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Why ride a bicycle? Even more reasons

Jill Janov’s January 17 article, “Why ride a bike? Ten reasons and counting,” must’ve struck a chord out there – we were deluged with e-mail from readers who eagerly provided their own rationales, which ranged from the spiritual to the technological to the Darwinian. A few samples follow. Enjoy the ride. – Editor My brother pointed me to your article about 10 reasons to ride a bike. He is a person who will take his 16-pound road bike on a 50-mile ride, just for run. I am still one of the unenlightened, in the "carrying potatoes" group. I commute to work on the average of 3.6 days per week,

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Jill Janov’s January 17 article, “Why ride a bike? Ten reasons and counting,” must’ve struck a chord out there – we were deluged with e-mail from readers who eagerly provided their own rationales, which ranged from the spiritual to the technological to the Darwinian. A few samples follow. Enjoy the ride. – Editor

My brother pointed me to your article about 10 reasons to ride a bike. He is a person who will take his 16-pound road bike on a 50-mile ride, just for run. I am still one of the unenlightened, in the “carrying potatoes” group. I commute to work on the average of 3.6 days per week, and my reason for riding a bike is … so I can put off spending money on car repairs. So there you have it, a sorry admission, biking for the sake of my car. When I’m trying to show off, I sometimes bring out the good-sounding reasons:

To keep President Cheney’s mitts off the Arctic National Wildlife Refuge.

To keep my commuting time to zero; I just magically appear at work after a 40-minute morning bike ride, so I figure I might as well stay there.

To keep myself awake at work, so I don’t have to drug myself up with coffee.

As a protest of the vast inefficiency of having to haul around a 3000-pound transportation appliance just to go somewhere, and then having to find a place to put it when I get there.

As a gesture of solidarity with my brothers and sisters of the animal world, who can get around fine under their own power.

To keep combustion byproducts, brake-pad shavings, rubber particles, and such, out of the air so my kids don’t have to breathe them.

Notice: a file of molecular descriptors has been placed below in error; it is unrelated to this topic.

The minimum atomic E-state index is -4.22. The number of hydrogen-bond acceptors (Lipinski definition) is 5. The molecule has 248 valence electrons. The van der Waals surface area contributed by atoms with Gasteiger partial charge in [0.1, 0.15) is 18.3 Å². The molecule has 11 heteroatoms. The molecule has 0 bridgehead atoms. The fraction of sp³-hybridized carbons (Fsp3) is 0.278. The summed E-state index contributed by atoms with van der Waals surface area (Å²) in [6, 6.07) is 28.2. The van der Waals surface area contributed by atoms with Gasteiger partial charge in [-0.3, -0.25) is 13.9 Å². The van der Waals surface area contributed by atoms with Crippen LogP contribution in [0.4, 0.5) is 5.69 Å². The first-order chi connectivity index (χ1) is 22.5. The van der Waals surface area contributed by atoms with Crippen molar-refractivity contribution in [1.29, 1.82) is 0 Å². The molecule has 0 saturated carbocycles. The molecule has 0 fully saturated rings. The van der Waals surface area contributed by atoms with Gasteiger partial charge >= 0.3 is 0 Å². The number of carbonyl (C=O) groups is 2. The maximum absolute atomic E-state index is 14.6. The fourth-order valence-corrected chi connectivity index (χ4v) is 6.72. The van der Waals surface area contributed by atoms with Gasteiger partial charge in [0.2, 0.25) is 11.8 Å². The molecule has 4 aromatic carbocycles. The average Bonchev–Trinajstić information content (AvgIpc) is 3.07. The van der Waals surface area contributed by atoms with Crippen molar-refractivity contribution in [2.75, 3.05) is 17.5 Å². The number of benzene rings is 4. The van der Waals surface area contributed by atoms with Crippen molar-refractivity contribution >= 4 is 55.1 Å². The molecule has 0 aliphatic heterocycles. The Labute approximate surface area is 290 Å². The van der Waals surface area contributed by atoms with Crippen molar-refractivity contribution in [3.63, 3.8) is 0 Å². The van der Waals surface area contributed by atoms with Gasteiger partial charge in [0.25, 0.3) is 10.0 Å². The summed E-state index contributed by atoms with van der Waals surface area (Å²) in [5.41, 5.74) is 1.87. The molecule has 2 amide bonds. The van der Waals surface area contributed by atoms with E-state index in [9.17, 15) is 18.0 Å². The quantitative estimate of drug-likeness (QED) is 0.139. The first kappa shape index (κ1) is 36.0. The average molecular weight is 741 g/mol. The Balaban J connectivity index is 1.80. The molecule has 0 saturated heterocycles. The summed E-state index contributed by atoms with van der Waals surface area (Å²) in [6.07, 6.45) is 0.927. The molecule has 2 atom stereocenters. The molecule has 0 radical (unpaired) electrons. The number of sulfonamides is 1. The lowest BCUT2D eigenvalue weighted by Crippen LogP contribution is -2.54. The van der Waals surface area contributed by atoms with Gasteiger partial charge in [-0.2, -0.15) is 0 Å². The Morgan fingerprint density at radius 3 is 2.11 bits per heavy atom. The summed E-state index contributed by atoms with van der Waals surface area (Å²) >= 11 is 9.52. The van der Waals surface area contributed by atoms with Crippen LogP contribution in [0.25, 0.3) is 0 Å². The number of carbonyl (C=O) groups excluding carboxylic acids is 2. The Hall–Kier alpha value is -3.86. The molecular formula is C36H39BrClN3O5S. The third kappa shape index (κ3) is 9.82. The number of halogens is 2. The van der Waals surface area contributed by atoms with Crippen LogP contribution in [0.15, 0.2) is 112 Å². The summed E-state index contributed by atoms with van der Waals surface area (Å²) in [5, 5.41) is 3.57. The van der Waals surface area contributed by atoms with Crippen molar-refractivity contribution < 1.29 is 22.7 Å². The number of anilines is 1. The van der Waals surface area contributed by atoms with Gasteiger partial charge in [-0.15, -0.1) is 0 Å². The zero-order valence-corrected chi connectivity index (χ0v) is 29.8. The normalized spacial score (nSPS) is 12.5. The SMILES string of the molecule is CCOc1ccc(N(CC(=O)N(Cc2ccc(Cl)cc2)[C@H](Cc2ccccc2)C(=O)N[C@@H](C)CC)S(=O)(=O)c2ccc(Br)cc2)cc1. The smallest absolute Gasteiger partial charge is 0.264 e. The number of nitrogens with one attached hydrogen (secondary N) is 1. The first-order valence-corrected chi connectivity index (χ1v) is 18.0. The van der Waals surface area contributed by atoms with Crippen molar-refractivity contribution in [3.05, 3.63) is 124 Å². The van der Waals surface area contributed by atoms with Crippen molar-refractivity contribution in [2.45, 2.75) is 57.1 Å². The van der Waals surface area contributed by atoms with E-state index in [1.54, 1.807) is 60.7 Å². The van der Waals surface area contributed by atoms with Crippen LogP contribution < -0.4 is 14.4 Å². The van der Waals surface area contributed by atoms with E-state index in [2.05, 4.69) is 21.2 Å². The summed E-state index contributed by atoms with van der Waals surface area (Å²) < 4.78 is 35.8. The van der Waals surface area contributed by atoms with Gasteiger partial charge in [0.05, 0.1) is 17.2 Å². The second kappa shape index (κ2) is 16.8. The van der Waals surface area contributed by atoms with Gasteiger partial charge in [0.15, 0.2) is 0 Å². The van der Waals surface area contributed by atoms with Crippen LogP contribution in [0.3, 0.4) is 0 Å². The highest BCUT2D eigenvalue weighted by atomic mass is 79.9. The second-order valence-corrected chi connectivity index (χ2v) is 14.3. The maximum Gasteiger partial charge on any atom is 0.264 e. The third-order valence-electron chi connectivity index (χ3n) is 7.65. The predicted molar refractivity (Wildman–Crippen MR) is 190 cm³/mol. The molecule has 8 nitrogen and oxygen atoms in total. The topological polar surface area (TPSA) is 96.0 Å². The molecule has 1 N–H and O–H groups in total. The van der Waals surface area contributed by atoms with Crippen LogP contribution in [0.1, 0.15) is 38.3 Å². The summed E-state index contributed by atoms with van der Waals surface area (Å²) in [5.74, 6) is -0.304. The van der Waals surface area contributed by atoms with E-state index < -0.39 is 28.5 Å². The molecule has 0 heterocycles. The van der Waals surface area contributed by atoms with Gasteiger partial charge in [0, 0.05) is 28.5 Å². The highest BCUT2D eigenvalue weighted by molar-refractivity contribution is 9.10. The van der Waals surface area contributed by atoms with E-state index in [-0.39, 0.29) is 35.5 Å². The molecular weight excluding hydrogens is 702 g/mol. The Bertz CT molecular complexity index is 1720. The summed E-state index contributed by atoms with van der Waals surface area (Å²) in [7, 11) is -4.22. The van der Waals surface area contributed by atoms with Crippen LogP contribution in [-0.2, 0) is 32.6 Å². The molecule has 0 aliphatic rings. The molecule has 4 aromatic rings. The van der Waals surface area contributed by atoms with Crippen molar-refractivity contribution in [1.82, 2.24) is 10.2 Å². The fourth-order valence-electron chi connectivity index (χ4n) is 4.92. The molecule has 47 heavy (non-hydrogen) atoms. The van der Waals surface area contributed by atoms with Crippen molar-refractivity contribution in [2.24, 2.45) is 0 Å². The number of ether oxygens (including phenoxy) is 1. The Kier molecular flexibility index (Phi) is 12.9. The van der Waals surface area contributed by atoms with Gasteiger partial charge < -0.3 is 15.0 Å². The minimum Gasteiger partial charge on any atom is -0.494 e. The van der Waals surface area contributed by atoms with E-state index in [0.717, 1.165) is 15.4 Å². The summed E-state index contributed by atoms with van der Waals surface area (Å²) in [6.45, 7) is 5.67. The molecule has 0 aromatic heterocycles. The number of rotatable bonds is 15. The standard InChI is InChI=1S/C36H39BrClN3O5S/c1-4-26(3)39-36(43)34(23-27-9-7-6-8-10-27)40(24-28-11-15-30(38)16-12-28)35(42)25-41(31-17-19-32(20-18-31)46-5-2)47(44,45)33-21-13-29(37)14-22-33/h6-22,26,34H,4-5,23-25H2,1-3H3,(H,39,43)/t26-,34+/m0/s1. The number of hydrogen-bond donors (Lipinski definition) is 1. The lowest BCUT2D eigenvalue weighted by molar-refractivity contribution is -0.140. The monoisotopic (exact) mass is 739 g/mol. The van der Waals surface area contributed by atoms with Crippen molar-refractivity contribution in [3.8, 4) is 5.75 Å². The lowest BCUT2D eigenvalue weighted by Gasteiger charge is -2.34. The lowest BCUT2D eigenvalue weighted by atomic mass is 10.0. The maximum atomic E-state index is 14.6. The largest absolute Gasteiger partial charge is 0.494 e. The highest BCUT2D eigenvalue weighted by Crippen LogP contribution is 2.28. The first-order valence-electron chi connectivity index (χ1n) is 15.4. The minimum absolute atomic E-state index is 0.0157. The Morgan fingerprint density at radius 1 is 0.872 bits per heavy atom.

So that, years from now, when my grandchildren are suffering from lack of fuel, or being shipped off to a war in the Middle East, and they say, “Grandpa, your generation knew we would run out of oil, why didn’t you do something?” I won’t be forced to say, “I just didn’t care; nothing, not even your life, was more important to me than being able to drive around in my own car.” At least I’ll be able to say I did what I could.

– Steven White, Bloomington, Minnesota


A C50 and a racing license is cheaper than a good therapist.

–Christopher Johnston, Excelsior, Minnesota


Because riding is like flying but with a better view.

–David A. Kellem, Hull, Massachusetts


Riding a bike is music to my body and soul. When it comes to riding, my love is chemical. After a stressful day, it sets me free, out here where I can breathe. When I’m zooming up and down my local hilly terrain, I believe I can fly. On a really good day, there ain’t no mountain high enough. I guess it just boils down to this – I’m hooked on a feeling.

–Julie Mattes


Ivan Illich wrote in “Energy and Equity”: “Man on bicycle can go three or four times faster than the pedestrian, but uses five times less energy in the process. He carries one gram of his weight over a kilometer of flat road at an expense of only 0.15 calories. The bicycle is the ideal transducer to match man’s metabolic energy to the impedance of locomotion. Equipped with this tool, man outstrips the efficiency of not only all machines, but all animals as well.” For me, a technical explanation of the joy and beauty that is bicycling!

–Nick Heinrich, Kea’au, Hawaii


I can’t do better than the Zen student. Any other answer misses the whole and collects less than the sum of the parts. Kinda like asking about my annual cleaning of the garage/mind.

–Khalil J. Spencer, Los Alamos, New Mexico